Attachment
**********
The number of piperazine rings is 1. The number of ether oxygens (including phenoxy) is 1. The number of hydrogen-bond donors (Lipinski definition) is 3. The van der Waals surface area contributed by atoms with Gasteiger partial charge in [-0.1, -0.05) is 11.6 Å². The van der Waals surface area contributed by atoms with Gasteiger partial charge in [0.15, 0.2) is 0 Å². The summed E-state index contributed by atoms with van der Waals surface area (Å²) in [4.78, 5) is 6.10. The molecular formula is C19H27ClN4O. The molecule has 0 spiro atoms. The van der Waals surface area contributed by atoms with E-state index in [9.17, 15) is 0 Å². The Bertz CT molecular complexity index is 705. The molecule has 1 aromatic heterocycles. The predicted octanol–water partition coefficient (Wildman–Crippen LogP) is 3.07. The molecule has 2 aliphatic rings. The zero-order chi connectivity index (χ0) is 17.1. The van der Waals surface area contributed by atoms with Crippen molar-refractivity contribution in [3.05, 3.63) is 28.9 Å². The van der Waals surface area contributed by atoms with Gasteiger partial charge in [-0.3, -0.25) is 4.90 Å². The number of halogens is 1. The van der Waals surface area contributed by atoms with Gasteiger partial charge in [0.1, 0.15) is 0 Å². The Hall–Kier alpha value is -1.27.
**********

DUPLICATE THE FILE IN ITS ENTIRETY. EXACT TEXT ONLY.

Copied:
The number of piperazine rings is 1. The number of ether oxygens (including phenoxy) is 1. The number of hydrogen-bond donors (Lipinski definition) is 3. The van der Waals surface area contributed by atoms with Gasteiger partial charge in [-0.1, -0.05) is 11.6 Å². The van der Waals surface area contributed by atoms with Gasteiger partial charge in [0.15, 0.2) is 0 Å². The summed E-state index contributed by atoms with van der Waals surface area (Å²) in [4.78, 5) is 6.10. The molecular formula is C19H27ClN4O. The molecule has 0 spiro atoms. The van der Waals surface area contributed by atoms with E-state index in [9.17, 15) is 0 Å². The Bertz CT molecular complexity index is 705. The molecule has 1 aromatic heterocycles. The predicted octanol–water partition coefficient (Wildman–Crippen LogP) is 3.07. The molecule has 2 aliphatic rings. The zero-order chi connectivity index (χ0) is 17.1. The van der Waals surface area contributed by atoms with Crippen molar-refractivity contribution in [3.05, 3.63) is 28.9 Å². The van der Waals surface area contributed by atoms with Gasteiger partial charge in [-0.3, -0.25) is 4.90 Å². The number of halogens is 1. The van der Waals surface area contributed by atoms with Gasteiger partial charge in [0.1, 0.15) is 0 Å². The Hall–Kier alpha value is -1.27.